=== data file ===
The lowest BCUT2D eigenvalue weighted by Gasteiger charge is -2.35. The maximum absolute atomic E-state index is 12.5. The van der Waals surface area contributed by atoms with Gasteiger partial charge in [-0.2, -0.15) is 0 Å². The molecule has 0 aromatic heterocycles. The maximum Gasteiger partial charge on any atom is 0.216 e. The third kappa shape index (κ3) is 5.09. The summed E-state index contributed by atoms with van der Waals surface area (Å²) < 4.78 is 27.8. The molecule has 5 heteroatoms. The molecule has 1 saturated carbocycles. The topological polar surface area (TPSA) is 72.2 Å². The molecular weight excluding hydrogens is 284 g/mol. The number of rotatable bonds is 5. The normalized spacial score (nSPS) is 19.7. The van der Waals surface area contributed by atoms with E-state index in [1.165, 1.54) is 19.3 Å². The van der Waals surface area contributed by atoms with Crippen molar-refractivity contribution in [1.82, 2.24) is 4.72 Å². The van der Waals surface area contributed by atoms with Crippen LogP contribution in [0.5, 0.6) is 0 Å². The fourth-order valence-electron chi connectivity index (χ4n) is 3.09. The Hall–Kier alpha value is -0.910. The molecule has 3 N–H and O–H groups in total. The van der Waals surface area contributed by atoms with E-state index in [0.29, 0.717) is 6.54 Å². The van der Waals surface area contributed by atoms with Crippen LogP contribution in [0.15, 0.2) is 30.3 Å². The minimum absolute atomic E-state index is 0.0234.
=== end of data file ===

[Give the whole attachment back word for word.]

The lowest BCUT2D eigenvalue weighted by Gasteiger charge is -2.35. The maximum absolute atomic E-state index is 12.5. The van der Waals surface area contributed by atoms with Gasteiger partial charge in [-0.2, -0.15) is 0 Å². The molecule has 0 aromatic heterocycles. The maximum Gasteiger partial charge on any atom is 0.216 e. The third kappa shape index (κ3) is 5.09. The summed E-state index contributed by atoms with van der Waals surface area (Å²) < 4.78 is 27.8. The molecule has 5 heteroatoms. The molecule has 1 saturated carbocycles. The topological polar surface area (TPSA) is 72.2 Å². The molecular weight excluding hydrogens is 284 g/mol. The number of rotatable bonds is 5. The normalized spacial score (nSPS) is 19.7. The van der Waals surface area contributed by atoms with E-state index in [1.165, 1.54) is 19.3 Å². The van der Waals surface area contributed by atoms with Crippen molar-refractivity contribution in [1.82, 2.24) is 4.72 Å². The van der Waals surface area contributed by atoms with Crippen LogP contribution in [0.5, 0.6) is 0 Å². The fourth-order valence-electron chi connectivity index (χ4n) is 3.09. The Hall–Kier alpha value is -0.910. The molecule has 3 N–H and O–H groups in total. The van der Waals surface area contributed by atoms with E-state index in [0.29, 0.717) is 6.54 Å². The van der Waals surface area contributed by atoms with Crippen LogP contribution in [0.15, 0.2) is 30.3 Å². The minimum absolute atomic E-state index is 0.0234.